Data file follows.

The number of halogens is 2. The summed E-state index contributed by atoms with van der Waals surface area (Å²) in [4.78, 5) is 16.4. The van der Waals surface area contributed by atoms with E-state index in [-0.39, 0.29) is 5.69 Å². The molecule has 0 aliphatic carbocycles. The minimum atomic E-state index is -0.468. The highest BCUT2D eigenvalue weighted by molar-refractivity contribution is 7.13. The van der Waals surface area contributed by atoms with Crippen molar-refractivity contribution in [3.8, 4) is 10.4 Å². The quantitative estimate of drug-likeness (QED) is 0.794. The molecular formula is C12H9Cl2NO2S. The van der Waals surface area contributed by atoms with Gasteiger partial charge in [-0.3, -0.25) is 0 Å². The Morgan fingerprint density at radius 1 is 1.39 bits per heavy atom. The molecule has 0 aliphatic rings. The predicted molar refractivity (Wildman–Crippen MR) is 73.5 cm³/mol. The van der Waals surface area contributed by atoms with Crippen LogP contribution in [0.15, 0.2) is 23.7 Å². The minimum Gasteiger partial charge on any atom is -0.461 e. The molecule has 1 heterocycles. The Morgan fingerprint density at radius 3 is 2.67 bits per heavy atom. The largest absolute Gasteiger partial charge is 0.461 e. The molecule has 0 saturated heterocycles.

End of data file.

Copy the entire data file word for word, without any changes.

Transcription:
The number of halogens is 2. The summed E-state index contributed by atoms with van der Waals surface area (Å²) in [4.78, 5) is 16.4. The van der Waals surface area contributed by atoms with E-state index in [-0.39, 0.29) is 5.69 Å². The molecule has 0 aliphatic carbocycles. The minimum atomic E-state index is -0.468. The highest BCUT2D eigenvalue weighted by molar-refractivity contribution is 7.13. The van der Waals surface area contributed by atoms with Crippen molar-refractivity contribution in [3.8, 4) is 10.4 Å². The quantitative estimate of drug-likeness (QED) is 0.794. The molecular formula is C12H9Cl2NO2S. The van der Waals surface area contributed by atoms with Gasteiger partial charge in [-0.3, -0.25) is 0 Å². The Morgan fingerprint density at radius 1 is 1.39 bits per heavy atom. The molecule has 0 aliphatic rings. The predicted molar refractivity (Wildman–Crippen MR) is 73.5 cm³/mol. The van der Waals surface area contributed by atoms with Crippen LogP contribution in [0.15, 0.2) is 23.7 Å². The minimum Gasteiger partial charge on any atom is -0.461 e. The molecule has 1 heterocycles. The Morgan fingerprint density at radius 3 is 2.67 bits per heavy atom. The largest absolute Gasteiger partial charge is 0.461 e. The molecule has 0 saturated heterocycles.